How much money do you need to never have to work again?
The personal finance advice we were all told was to save 10% of your income, invest it in your 401(k), and then you can retire comfortably at 65 through the magic of compounding. This is a rational, accurate path to wealth. Compounding over a long period of time can create massive wealth. But almost nobody follows this because it feels so painfully slow.
The other approach we’re sold, and I’ve promoted, is to hustle hard to make a lot of money as quickly as possible. Increase your income and you can increase your lifestyle. If you work hard enough, you can have whatever house, car, and other luxuries you want. This approach also works. But, you will always have to work. If you don’t, you’ll end up bankrupt like the long-line of high-earning celebrities who went broke after earning millions.
Financial freedom is not having to work for money
Building a high income is not financial freedom. If it requires you to put in 80 hours a week, be completely stressed out, and sacrifice every other area of your life, you’re not financially free.
On the other hand, if you build up enough wealth and manage your lifestyle expenses in such a way you could never earn another dollar and still live a great life, that is financial freedom. But how do you do it without doing the impossible task of diligently saving 10% of your income and patiently waiting until you’re 65 to spend any of it?
Cash flow is not king
Countless financial educators such as Robert Kiyosaki and Grant Cardone have promoted the supreme goal of cash flow. According to them and the hundreds of others with similar advice, all of your personal investments should generate cash flow. Asset appreciation is “fake” and cash flow is “real”. Cash flow is king.
Or is it? Cash flow is typically taxed at your regular income tax level. For now, that’s much higher than the tax rate for long-held appreciating assets which are taxed at the long-term capital gains rate. If all the value is taken out in cash flow, then the magic of compounding through appreciation also stops working.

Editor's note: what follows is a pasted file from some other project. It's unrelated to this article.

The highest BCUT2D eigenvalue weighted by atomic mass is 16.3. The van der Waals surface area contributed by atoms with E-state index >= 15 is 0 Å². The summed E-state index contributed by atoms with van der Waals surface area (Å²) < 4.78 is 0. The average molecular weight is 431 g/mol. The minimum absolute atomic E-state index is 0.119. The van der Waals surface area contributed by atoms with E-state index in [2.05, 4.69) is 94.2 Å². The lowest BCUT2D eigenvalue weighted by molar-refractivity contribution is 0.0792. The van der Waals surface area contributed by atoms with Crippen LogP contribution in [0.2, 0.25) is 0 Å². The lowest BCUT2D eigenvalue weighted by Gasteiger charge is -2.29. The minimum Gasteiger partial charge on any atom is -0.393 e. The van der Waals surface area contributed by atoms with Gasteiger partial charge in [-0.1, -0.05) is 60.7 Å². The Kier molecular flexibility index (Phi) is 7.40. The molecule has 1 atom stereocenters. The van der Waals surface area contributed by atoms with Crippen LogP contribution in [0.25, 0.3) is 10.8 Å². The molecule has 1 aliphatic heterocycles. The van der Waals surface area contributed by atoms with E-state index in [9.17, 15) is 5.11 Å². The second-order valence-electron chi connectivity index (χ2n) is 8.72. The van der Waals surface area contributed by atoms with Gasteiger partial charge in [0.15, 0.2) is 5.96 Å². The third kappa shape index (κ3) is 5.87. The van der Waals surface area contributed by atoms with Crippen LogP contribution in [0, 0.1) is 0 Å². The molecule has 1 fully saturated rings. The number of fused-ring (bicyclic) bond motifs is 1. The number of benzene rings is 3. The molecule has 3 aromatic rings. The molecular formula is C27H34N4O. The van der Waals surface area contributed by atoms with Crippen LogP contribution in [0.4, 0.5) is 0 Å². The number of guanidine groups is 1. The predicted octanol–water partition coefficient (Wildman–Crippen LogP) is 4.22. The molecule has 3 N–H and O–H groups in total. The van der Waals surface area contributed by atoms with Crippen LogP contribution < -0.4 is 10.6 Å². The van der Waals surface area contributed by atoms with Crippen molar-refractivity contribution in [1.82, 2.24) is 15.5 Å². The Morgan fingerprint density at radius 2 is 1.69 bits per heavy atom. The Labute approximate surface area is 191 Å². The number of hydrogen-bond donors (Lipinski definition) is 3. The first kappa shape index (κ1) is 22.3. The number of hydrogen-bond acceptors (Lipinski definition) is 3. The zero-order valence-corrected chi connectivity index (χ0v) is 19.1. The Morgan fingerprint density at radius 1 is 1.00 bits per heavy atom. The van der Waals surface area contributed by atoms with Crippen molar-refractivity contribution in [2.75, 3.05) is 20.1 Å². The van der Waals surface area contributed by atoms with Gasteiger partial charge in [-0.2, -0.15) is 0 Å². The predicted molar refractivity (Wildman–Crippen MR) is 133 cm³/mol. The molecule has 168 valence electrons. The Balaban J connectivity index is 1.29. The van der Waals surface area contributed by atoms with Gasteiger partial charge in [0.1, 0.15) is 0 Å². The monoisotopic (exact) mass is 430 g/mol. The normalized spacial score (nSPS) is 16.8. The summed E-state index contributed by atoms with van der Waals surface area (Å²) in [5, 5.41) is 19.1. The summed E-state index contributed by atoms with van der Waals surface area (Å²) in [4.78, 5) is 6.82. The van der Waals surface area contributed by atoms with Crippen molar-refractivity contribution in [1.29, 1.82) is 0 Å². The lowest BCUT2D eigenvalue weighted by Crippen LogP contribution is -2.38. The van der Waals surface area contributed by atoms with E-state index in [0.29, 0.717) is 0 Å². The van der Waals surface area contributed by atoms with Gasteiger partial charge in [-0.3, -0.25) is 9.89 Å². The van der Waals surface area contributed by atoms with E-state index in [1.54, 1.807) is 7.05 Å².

I believe the reason people focus so much on building “passive” income cash flow to become financially free is that it’s easier to understand. If you own two real estate properties that bring in $10,000 per month in income after expenses, then you know you have $10,000 per month for your lifestyle. If you have a million dollars worth of stocks with only 2% of dividends per year, how much can you use for your lifestyle? 2%? More? Less?
A better approach: The 3-5% rule
Years ago a study was conducted that determined a person could live off 4% of their wealth for at least 30 years if that wealth was invested 50% in stocks and 50% in bonds. Depending on your age, this period might be the rest of your life.
A lot of personal finance bloggers discuss and sometimes refute the exact percent you can safely withdraw so at to not run out of money. Some say less, such as 2-3%, and some say more, such as 5%. The principle remains: if you build enough wealth and manage your lifestyle, you can live off a fixed amount of money for the rest of your life.
For example, if you build a nest egg of $2 million, you can likely spend $80,000 per year. Zero work required. The other way to calculate this is to multiply your target lifestyle by 25. If you want to live off $100,000, multiply that by 25 and you get a wealth target of $2.5 million.
You don’t need “passive” income. You only need build a sizeable amount of wealth and appropriately manage your lifestyle expenses. The long-term return of an S&P 500 index fund is 7.5% after taxes. The current dividend yield of the S&P 500 is 1.38%. Between dividends and long-term appreciation, you can live off an investment of mostly stocks, without prioritizing cash flow, for the rest of your life.
The most important lesson
Most people increase their lifestyle expenses, then try to figure out how to make enough money to pay for it. Don’t do this. Instead, increase your wealth to increase your lifestyle.
If you want a more expensive home that will cost you an extra $4,000 per month, or $48,000 per year, first build an extra $1.2 million in wealth ($48K x 25). Robert Kiyosaki had this right, in my opinion. He once told me, “Matt, when I want to buy something [personally], I just get more investments.” The goal is to get your investments to pay for your lifestyle permanently.
The value of this kind of financial freedom
Living within your means based on your true wealth isn’t easy. But it’s far easier than painstakingly saving 10% of your income for 45 years so that way down the road you can be financially free. This approach is the key to being financially free now, or at least within the next five years.
When you’ve built enough wealth and managed your lifestyle to be less than a modest percentage of your wealth, say 4%, you no longer have to work for money. You get to choose what you do. Don’t like a project or investment? Don’t do it. Don’t want to work with someone? Don’t. Want to do something that sounds exciting but may not pay off? Do it.
You will have less stress. You’ll make better financial decisions. You can think longer term. You control your schedule.
Finally, you will be completely free of the need to work. At that point, I believe you can do your best work and be the best person you can be.